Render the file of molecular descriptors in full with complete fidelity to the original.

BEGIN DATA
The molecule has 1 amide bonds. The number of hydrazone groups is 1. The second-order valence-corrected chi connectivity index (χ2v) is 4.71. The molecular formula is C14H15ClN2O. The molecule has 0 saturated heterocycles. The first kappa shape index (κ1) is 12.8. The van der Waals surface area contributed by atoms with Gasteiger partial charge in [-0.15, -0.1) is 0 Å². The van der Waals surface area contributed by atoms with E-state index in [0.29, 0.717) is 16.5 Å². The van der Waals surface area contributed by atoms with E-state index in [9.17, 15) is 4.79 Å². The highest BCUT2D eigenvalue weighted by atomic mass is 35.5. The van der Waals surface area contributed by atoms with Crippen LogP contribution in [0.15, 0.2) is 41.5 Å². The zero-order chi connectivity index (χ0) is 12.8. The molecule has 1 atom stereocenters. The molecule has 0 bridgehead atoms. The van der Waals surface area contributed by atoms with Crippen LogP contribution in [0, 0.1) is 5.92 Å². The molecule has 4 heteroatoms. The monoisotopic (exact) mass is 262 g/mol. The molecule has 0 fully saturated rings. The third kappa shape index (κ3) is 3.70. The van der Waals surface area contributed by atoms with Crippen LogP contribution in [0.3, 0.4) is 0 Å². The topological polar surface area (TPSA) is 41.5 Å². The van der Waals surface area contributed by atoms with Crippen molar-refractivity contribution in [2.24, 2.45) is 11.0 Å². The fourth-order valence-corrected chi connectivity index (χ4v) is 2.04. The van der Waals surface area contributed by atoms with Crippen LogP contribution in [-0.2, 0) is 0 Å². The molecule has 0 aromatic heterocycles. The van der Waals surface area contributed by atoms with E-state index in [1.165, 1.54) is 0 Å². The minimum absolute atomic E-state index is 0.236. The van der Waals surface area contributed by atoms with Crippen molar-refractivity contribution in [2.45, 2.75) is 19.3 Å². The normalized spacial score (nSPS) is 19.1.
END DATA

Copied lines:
The molecule has 1 amide bonds. The number of hydrazone groups is 1. The second-order valence-corrected chi connectivity index (χ2v) is 4.71. The molecular formula is C14H15ClN2O. The molecule has 0 saturated heterocycles. The first kappa shape index (κ1) is 12.8. The van der Waals surface area contributed by atoms with Gasteiger partial charge in [-0.15, -0.1) is 0 Å². The van der Waals surface area contributed by atoms with E-state index in [0.29, 0.717) is 16.5 Å². The van der Waals surface area contributed by atoms with E-state index in [9.17, 15) is 4.79 Å². The highest BCUT2D eigenvalue weighted by atomic mass is 35.5. The van der Waals surface area contributed by atoms with Crippen LogP contribution in [0.15, 0.2) is 41.5 Å². The zero-order chi connectivity index (χ0) is 12.8. The molecule has 1 atom stereocenters. The molecule has 0 bridgehead atoms. The van der Waals surface area contributed by atoms with Crippen LogP contribution in [0, 0.1) is 5.92 Å². The molecule has 4 heteroatoms. The monoisotopic (exact) mass is 262 g/mol. The molecule has 0 fully saturated rings. The third kappa shape index (κ3) is 3.70. The van der Waals surface area contributed by atoms with Crippen LogP contribution in [0.3, 0.4) is 0 Å². The topological polar surface area (TPSA) is 41.5 Å². The van der Waals surface area contributed by atoms with Crippen molar-refractivity contribution in [2.24, 2.45) is 11.0 Å². The fourth-order valence-corrected chi connectivity index (χ4v) is 2.04. The van der Waals surface area contributed by atoms with Crippen LogP contribution in [-0.2, 0) is 0 Å². The molecule has 0 aromatic heterocycles. The van der Waals surface area contributed by atoms with E-state index in [1.165, 1.54) is 0 Å². The minimum absolute atomic E-state index is 0.236. The van der Waals surface area contributed by atoms with Crippen molar-refractivity contribution in [2.45, 2.75) is 19.3 Å². The normalized spacial score (nSPS) is 19.1.